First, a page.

How do you QC a permanent magnet, magnetic assembly, or a piece of equipment utilizing magnets? There are several methods which will pass a Gage R & R, but they are generally unknown to people outside of the magnet industry. Much of the technical data about magnetic fields, both commonly published and taught at the university level, pertain to magnetic fields created by electromagnets or products utilizing energized coils. The units for electromagnets and coils are more akin to Electrical Engineering units and not to traditional permanent magnets. While both energized coils and permanent magnets do create a net external magnetic field, the nature of permanent magnets is very different.
The best method of inspecting a permanent magnet’s conformance to a specification is to judge its performance in the actual application. If the magnet needs to “trip” a sensor then it should be installed in the device it will operate in or in a mock-up in order to ensure it operates as expected. This also applies to magnets used for holding and fixturing, magnetic coupling, electromechanical devices, etc.
With this said, many applications do not lend themselves to simple bench-top mock-ups, or, in some instances, a simpler, less intensive QC investigation is desired. When mocking-up the application is not possible the next best method is to measure the magnet’s magnetic field. While this sounds simple, the measurement of magnetic fields is fraught with pitfalls.
Some of the difficulties result from differences in commonly used units systems, the lack of working knowledge of magnetics, and the lack of magnetic measurement equipment in most QC departments. In spite of these inhibitors, proper QC documentation and test methods can be created by drawing on your vendor’s expertise to lead you through this process.
Beyond evaluating a magnet’s compliance to a performance specification while installed in the actual device or operating condition, there are three main methods of measuring a magnet’s magnetic field in order to verify its usability.
The first method is to measure the magnet’s Field Strength at one or more points with a Gauss-meter utilizing a Hall Effect Probe. This measurement will be relative from a standpoint that the measurements will be compared to a known good magnet. This known good magnet is one which performs as required in the actual application. Oftentimes operating thresholds are used to develop a tolerance for the magnetic field strength measurements to further enhance this method. The difficulty with this method is that a magnet’s magnetic field varies greatly over a volume and is very dependent based on the position of the probe. In order to ensure an accurate measurement a jig or fixture must be employed so that each magnet is measured at the same location. Another issue is that the field strength reading is relative to the equipment used. Two different Gauss-meters using two different probes will result in different measurements. This can cause difficulties between vendors and customers discussing and comparing QC measurements on a batch magnets.
The second method of measuring a magnet’s magnetic field in order to judge performance is to measure the magnet’s magnetic moment. This is a total magnetic field measurement employing a Flux-meter and a Helmholtz coil set. This measurement is not equipment dependent and different sets of coils and meters will return the same measurement of a common magnet. Another benefit of this type of measurement is that it will generally pass a Gage R & R investigation. The center ⅓ of the internal coil set volume is used and this greatly reduces or eliminates the positionality of the measurement and therefore the differences between operators. Similar to the Field Strength method, known good magnets are used to establish thresholds. Measurements are then compared to the thresholds to ascertain the sample’s conformance. The drawback to this measurement is that the equipment is a capital investment and availability of calibration vendors is quite limited. Another potential issue is that the magnetic moment measurement quantifies a somewhat nebulous property of a magnet that is not typically directly related to an actual application. This non-tangible measurement can cause operators to mistrust the inspection method. (The magnetic moment is essentially a Torque that is proportional to the magnetic field produced by the magnet.)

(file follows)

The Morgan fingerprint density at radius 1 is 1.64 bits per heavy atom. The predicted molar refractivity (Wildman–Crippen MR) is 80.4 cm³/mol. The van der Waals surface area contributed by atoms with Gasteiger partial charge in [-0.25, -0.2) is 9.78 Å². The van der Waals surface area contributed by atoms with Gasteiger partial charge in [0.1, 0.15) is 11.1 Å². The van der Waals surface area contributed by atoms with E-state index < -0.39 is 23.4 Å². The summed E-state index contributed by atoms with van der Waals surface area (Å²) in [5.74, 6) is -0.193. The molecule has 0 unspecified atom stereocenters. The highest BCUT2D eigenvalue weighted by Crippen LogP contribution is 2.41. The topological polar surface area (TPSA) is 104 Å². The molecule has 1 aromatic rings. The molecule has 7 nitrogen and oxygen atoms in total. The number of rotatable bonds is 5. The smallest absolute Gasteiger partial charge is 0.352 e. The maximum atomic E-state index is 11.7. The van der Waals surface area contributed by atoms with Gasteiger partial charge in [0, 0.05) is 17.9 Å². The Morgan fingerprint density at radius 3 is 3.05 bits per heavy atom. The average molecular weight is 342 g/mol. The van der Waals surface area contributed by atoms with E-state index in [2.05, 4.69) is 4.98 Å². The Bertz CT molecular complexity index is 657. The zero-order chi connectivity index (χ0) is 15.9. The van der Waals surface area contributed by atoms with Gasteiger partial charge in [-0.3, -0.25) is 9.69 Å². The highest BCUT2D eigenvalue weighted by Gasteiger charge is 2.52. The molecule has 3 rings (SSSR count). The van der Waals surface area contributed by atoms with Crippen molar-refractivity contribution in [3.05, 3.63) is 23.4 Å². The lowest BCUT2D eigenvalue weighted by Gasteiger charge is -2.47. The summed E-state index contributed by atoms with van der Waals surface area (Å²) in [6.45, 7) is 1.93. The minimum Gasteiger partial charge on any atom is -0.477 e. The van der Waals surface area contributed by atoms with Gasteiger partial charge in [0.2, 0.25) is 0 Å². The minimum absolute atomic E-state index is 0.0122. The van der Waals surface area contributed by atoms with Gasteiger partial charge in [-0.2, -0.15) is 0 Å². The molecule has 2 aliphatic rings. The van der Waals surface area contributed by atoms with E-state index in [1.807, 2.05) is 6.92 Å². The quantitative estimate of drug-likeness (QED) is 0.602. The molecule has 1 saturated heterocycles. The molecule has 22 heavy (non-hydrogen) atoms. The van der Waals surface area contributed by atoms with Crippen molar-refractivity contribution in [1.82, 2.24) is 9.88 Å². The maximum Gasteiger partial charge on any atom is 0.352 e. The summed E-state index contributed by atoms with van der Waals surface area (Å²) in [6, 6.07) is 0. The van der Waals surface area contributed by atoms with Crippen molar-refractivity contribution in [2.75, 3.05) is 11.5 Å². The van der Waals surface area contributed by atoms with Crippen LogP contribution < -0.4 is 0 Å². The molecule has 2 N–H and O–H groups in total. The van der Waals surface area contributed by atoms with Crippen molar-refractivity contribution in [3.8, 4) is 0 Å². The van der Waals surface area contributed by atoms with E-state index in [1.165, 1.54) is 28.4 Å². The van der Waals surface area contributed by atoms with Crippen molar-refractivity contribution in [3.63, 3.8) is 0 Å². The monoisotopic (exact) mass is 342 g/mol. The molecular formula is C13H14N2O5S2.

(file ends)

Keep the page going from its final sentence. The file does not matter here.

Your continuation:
The last typical magnetic measurement option is to use a Hysteresisgraph and actually measure the (4) main magnetic characteristics of magnet alloy. This method leaves no uncertainty of the actual magnetic properties and therefore the conformance of a magnet sample to a particular grade. While this is the most thorough method for evaluating a magnet, it also has the most inhibitors. The equipment is very expensive, upwards of $ 75,000. The training and calibration is quite intense and samples must be cut in order to execute the evaluation. Oftentimes the magnets that are desired to be tested do not lend themselves to the sample size and the resulting measurement has error introduced.
Evaluating a magnet’s compliance to a specification can be difficult, but not impossible. One should be able to depend on the magnet vendor for help in setting up a QC process. There are several methods with which one can use to evaluate a magnet, but they do have some integration challenges. If you need help evaluating the strength of a permanent magnet or magnet assembly, contact Dura Magnetics for further assistance magnet qualification.
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